With the Financial Conduct Authority cleared of handling a whistleblower’s information unlawfully, Syedur Rahman of Rahman Ravelli briefly outlines the UK law on whistleblowing.
The Financial Regulators Complaints Commissioner has rejected allegations that the Financial Conduct Authority (FCA) unlawfully passed a whistleblower’s information to third parties and failed to protect their data.
The complainant had said that transcripts from whistleblowing interviews with the FCA were supplied to other parties and the regulator’s enforcement team without their permission.
But in a final report, Complaints Commissioner Antony Townsend said the FCA considered the passing on of the complainant’s information to its enforcement team to be necessary as it was addressed as a data protection issue. He found no evidence of unlawful activity by the FCA.
The complainant had said they were “fobbed off” by the FCA because they did not come forward with their complaints about the transcript distribution closer to the time of their initial whistleblowing. But the FCA told the Commissioner that the complainant could have come forward in 2015-16 and not waited longer than the usually allotted 12-month time frame. The Commissioner ruled that the FCA decision on the time frame was correct as the complainant did not provide any reason why they did not come forward sooner after the initial whistleblowing.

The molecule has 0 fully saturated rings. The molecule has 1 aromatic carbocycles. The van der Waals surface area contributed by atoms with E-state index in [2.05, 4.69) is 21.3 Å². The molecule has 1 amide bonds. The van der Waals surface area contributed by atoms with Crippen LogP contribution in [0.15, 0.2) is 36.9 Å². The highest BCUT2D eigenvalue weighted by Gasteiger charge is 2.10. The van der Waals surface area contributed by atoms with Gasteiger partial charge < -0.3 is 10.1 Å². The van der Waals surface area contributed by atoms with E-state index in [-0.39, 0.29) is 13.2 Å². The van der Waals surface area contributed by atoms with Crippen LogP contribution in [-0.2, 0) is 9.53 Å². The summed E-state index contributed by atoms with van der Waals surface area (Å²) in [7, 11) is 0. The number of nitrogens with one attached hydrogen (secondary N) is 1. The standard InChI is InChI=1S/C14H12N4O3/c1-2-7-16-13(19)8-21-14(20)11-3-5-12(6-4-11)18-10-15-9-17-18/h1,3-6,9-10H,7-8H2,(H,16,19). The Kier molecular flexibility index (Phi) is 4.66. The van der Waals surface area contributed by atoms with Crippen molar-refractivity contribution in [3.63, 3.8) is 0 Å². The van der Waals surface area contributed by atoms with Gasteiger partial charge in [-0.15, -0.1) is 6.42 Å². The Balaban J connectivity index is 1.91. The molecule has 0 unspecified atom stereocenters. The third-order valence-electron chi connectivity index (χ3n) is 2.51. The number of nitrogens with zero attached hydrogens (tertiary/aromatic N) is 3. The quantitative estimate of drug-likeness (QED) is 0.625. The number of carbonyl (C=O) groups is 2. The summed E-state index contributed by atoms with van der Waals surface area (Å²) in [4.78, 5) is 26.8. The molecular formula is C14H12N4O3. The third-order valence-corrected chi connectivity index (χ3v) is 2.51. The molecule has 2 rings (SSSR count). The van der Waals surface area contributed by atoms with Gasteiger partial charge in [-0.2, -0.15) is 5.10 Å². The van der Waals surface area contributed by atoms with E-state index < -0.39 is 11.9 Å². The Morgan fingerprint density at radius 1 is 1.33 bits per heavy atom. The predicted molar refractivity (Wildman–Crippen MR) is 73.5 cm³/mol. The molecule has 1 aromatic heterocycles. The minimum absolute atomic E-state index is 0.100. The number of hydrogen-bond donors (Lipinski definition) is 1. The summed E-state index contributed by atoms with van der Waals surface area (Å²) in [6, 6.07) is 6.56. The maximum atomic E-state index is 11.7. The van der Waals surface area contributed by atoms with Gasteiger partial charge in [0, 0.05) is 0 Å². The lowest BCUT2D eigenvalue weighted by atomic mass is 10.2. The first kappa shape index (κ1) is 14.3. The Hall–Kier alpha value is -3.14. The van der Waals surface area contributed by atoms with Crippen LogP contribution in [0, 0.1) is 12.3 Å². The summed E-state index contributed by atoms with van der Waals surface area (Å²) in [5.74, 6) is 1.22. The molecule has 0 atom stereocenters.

The whistleblowing involved a number of issues including alleged criminality and regulatory actions with regard to a number of individuals.
In the UK, whistleblowing is governed by the Public Interest Disclosure Act 1998. Unlike in the US, there are no monetary rewards in the UK for whistleblowing. But the Act, which came into effect in July 1999, allows employees to raise genuine concerns about misconduct and malpractice without receiving penalties such as dismissal or victimisation or denial of promotion, facilities or training opportunities. The Act covers almost all employees in the public, private, and voluntary sectors.
Certain types of disclosures qualify for protection if they are made in good faith. These are disclosures relating to:
- A criminal offence
- Failure to comply with legal obligations
- A miscarriage of justice
- Danger to health or safety of any individual
- Damage to the environment
Further reading: Corporate Fraud and Whistleblowing.
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